Sometimes older methods have great value if we take the time to look closely. Case in point, I started watching some tutorial videos on the Unix VIM editor.
VIM’s functions predate the advent of the mouse so all movement and text selection is done with standard typewriter keys, that’s right, it means no arrow keys either.
I’ve always shied away from VIM because it seemed so outdated and complicated. People who use it say it’s the best editor around once you take the time to learn it.
Since it’s a modal editor (meaning different key combinations cause it to work differently). It takes some getting used to.
Since it was created during a time that mainframes were in use I thought I might want to finally learn to use it; since I use an operating system that is based on a mainframe OS.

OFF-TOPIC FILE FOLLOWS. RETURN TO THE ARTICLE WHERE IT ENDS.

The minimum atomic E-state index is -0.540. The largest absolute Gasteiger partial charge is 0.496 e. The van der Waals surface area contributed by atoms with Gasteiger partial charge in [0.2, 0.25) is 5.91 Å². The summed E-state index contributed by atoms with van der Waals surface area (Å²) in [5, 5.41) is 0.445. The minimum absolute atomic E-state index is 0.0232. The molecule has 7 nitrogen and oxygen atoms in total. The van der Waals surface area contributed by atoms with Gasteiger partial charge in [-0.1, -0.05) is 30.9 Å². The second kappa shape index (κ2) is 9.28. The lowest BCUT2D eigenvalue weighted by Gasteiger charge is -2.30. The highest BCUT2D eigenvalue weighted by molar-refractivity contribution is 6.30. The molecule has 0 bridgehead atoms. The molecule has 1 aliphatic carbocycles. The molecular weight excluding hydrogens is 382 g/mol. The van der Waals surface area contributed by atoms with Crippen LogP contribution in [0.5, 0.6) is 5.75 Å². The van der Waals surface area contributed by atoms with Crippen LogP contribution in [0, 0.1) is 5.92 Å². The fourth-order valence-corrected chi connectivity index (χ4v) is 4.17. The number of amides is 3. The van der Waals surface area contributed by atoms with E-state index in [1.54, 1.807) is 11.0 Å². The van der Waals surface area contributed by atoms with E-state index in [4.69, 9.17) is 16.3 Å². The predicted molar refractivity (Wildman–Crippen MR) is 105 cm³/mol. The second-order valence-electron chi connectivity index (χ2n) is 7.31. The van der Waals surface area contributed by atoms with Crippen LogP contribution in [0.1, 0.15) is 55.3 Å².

Well, The more I use it, the more I learn about it, the more I wish Microsoft had put some thought into adding these features in Word. The search features and text replacement in VIM completely blow Microsoft Word away. I have to admit that it takes some getting used to learning a new method of selecting text, but now I see why everyone raves about this editor.
So sometimes newer isn’t necessarily better. There is a lot to be said for being around for over 40 years.